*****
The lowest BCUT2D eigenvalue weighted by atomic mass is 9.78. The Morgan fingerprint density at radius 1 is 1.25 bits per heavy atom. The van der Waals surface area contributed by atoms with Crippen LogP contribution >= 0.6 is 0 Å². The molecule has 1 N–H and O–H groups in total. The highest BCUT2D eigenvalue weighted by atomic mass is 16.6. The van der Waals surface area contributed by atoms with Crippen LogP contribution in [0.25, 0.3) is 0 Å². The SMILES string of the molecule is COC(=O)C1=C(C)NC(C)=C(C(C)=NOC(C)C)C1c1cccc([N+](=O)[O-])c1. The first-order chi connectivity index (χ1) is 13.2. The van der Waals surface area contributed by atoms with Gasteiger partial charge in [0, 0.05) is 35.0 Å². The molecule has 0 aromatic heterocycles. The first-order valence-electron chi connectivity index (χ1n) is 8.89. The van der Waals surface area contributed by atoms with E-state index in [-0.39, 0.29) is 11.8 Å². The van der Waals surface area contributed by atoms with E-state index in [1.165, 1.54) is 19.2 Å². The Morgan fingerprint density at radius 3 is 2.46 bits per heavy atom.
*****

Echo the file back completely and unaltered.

The lowest BCUT2D eigenvalue weighted by atomic mass is 9.78. The Morgan fingerprint density at radius 1 is 1.25 bits per heavy atom. The van der Waals surface area contributed by atoms with Crippen LogP contribution >= 0.6 is 0 Å². The molecule has 1 N–H and O–H groups in total. The highest BCUT2D eigenvalue weighted by atomic mass is 16.6. The van der Waals surface area contributed by atoms with Crippen LogP contribution in [0.25, 0.3) is 0 Å². The SMILES string of the molecule is COC(=O)C1=C(C)NC(C)=C(C(C)=NOC(C)C)C1c1cccc([N+](=O)[O-])c1. The first-order chi connectivity index (χ1) is 13.2. The van der Waals surface area contributed by atoms with Gasteiger partial charge in [0, 0.05) is 35.0 Å². The molecule has 0 aromatic heterocycles. The first-order valence-electron chi connectivity index (χ1n) is 8.89. The van der Waals surface area contributed by atoms with E-state index in [-0.39, 0.29) is 11.8 Å². The van der Waals surface area contributed by atoms with E-state index in [1.165, 1.54) is 19.2 Å². The Morgan fingerprint density at radius 3 is 2.46 bits per heavy atom.